Ottawa emergency services official Anthony Di Monte told local media around 30 people were injured, five seriously.

Meanwhile, electricity company HydroQuebec reported over 130,000 customers were without power in the Ottawa area Friday evening.
Canadian Prime Minister Justin Trudeau urged residents to check on neighbors who might need help.
“We’re monitoring the situation and thinking of everyone affected,” he said on Twitter.
A weather alert was put in place Friday afternoon for all of southern Ontario and Quebec. Winds eased by the time they reached greater Montreal, which was hit by heavy rains but escaped major damage.


US push to delay Afghan presidential poll receives mixed reaction from Kabul

In this Nov. 6, 2018, photo, Afghan President Ashraf Ghani, listens during a news conference with NATO Secretary General Jens Stoltenberg, at the presidential palace, in Kabul, Afghanistan. (AP)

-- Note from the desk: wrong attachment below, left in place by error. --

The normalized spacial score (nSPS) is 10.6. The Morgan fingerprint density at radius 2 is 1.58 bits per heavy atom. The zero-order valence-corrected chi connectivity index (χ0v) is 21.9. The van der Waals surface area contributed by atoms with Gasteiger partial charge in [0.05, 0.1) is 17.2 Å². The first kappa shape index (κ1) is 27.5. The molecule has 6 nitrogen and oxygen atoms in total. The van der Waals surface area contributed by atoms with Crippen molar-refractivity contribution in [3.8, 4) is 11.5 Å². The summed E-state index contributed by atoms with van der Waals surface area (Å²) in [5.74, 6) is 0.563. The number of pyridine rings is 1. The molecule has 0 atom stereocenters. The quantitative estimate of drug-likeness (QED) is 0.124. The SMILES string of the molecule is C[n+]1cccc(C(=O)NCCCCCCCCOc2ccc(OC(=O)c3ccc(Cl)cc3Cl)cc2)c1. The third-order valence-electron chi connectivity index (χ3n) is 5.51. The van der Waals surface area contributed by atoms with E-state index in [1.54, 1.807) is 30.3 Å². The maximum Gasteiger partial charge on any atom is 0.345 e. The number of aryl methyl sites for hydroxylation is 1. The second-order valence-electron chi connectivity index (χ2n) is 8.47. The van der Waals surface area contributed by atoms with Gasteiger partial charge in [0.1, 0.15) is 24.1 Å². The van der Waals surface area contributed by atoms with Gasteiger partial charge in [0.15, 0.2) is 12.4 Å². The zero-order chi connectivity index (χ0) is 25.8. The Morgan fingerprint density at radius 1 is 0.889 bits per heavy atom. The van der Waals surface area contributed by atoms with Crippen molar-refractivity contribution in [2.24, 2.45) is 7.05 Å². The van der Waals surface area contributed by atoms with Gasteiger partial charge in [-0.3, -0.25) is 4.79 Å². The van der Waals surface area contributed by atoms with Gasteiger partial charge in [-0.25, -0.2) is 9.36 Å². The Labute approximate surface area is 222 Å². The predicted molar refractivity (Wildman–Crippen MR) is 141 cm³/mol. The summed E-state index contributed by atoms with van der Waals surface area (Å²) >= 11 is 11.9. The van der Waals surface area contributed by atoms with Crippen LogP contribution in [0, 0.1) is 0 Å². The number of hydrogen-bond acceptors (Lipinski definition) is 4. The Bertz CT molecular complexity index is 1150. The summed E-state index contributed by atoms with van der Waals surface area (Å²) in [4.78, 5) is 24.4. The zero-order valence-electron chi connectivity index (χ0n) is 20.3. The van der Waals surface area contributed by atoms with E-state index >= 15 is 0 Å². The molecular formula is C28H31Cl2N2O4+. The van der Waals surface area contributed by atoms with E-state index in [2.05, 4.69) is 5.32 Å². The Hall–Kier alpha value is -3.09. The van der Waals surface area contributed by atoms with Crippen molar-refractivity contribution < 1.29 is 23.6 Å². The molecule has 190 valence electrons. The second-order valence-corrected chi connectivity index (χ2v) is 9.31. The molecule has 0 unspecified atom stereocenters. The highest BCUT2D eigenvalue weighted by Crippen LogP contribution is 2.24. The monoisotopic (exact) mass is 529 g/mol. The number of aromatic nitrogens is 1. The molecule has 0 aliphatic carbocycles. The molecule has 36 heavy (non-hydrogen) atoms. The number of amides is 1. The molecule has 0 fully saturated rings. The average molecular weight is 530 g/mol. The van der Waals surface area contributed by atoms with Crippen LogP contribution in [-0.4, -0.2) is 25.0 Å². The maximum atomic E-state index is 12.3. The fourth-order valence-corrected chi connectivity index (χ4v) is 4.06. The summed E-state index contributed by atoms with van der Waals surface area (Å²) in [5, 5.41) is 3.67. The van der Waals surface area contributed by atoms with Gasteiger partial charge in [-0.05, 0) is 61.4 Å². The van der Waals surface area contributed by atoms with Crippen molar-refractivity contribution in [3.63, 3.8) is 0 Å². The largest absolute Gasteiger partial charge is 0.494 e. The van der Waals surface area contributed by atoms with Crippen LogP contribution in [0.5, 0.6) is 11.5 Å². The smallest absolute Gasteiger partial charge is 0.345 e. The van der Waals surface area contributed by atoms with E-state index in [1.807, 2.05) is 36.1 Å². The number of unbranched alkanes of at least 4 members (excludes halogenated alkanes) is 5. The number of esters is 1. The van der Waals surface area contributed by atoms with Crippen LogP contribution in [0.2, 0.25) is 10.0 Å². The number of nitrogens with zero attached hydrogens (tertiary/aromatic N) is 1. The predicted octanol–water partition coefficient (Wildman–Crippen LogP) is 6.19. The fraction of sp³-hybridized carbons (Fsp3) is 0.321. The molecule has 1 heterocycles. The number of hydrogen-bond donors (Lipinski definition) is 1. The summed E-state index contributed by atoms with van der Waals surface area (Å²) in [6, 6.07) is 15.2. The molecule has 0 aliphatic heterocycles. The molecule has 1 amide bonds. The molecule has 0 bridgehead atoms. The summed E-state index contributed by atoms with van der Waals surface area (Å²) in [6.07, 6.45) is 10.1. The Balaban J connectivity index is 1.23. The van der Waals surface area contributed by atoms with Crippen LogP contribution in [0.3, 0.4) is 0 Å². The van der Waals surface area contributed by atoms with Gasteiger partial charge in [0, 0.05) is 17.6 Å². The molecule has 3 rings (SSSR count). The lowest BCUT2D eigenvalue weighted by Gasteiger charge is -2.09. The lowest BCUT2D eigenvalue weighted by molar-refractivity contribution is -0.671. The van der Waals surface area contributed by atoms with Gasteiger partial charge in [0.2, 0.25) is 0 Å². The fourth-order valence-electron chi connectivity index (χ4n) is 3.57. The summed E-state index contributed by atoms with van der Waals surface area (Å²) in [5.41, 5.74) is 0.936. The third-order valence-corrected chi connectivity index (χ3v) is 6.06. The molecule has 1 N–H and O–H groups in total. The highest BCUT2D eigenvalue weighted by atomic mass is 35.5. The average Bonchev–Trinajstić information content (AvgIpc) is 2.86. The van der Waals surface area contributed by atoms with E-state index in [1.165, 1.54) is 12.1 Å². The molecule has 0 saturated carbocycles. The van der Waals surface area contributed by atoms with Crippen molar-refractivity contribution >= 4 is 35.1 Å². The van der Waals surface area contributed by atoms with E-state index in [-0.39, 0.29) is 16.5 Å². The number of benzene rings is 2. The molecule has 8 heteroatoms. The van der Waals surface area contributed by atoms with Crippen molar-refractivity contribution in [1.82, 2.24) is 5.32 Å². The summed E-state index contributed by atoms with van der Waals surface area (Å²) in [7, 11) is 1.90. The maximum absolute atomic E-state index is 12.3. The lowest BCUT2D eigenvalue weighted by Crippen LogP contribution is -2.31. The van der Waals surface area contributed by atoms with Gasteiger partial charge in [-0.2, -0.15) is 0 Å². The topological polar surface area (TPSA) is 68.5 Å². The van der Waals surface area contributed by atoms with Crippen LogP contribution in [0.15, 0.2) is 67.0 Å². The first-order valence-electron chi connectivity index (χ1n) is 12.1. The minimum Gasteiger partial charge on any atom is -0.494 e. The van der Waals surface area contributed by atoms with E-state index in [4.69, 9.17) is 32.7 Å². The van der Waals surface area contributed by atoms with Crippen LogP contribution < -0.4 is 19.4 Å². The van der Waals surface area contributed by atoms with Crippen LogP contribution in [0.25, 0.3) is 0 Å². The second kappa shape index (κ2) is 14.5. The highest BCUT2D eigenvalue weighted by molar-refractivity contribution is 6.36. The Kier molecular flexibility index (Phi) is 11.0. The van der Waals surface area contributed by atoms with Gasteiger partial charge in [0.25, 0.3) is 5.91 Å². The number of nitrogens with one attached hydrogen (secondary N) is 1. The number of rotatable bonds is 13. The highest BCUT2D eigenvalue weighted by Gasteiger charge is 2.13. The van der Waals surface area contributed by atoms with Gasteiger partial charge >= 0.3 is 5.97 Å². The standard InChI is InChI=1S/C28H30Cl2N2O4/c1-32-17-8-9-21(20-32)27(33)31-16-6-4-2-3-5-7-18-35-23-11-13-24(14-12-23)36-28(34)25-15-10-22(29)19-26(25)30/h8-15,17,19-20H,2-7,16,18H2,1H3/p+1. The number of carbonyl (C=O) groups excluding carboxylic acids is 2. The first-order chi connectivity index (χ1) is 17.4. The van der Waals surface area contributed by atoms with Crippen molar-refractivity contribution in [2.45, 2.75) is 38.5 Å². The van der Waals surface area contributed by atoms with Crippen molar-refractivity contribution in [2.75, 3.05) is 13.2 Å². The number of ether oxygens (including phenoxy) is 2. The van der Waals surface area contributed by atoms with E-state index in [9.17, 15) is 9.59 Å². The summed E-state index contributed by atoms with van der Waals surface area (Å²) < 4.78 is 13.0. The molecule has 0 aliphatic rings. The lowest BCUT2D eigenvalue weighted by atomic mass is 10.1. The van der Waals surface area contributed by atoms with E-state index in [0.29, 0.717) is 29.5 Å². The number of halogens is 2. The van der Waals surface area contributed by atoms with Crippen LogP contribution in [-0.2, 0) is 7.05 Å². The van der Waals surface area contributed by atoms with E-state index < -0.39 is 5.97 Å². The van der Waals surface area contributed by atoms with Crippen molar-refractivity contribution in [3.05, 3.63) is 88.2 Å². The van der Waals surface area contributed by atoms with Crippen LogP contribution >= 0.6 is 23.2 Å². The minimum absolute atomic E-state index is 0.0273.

Updated 46 min 11 sec ago
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US push to delay Afghan presidential poll receives mixed reaction from Kabul

  • Afghanistan is a democracy and any transfer of power has to be done through a democratic process

KABUL: A US newspaper report that President Donald Trump’s administration is considering asking the Afghan government to postpone the presidential election has drawn backing from some in Afghanistan’s political quarters, while others have criticized it.
The report comes amid speculation that the presidential poll will be delayed and that instead an interim government will be formed involving the Taliban leaders in a effort to end the 17-year-long conflict.
It comes after last month’s long-delayed and chaotic parliamentary elections and the renewed US efforts for peace talks which involved the appointment of special US envoy Zalmay Khalilzad.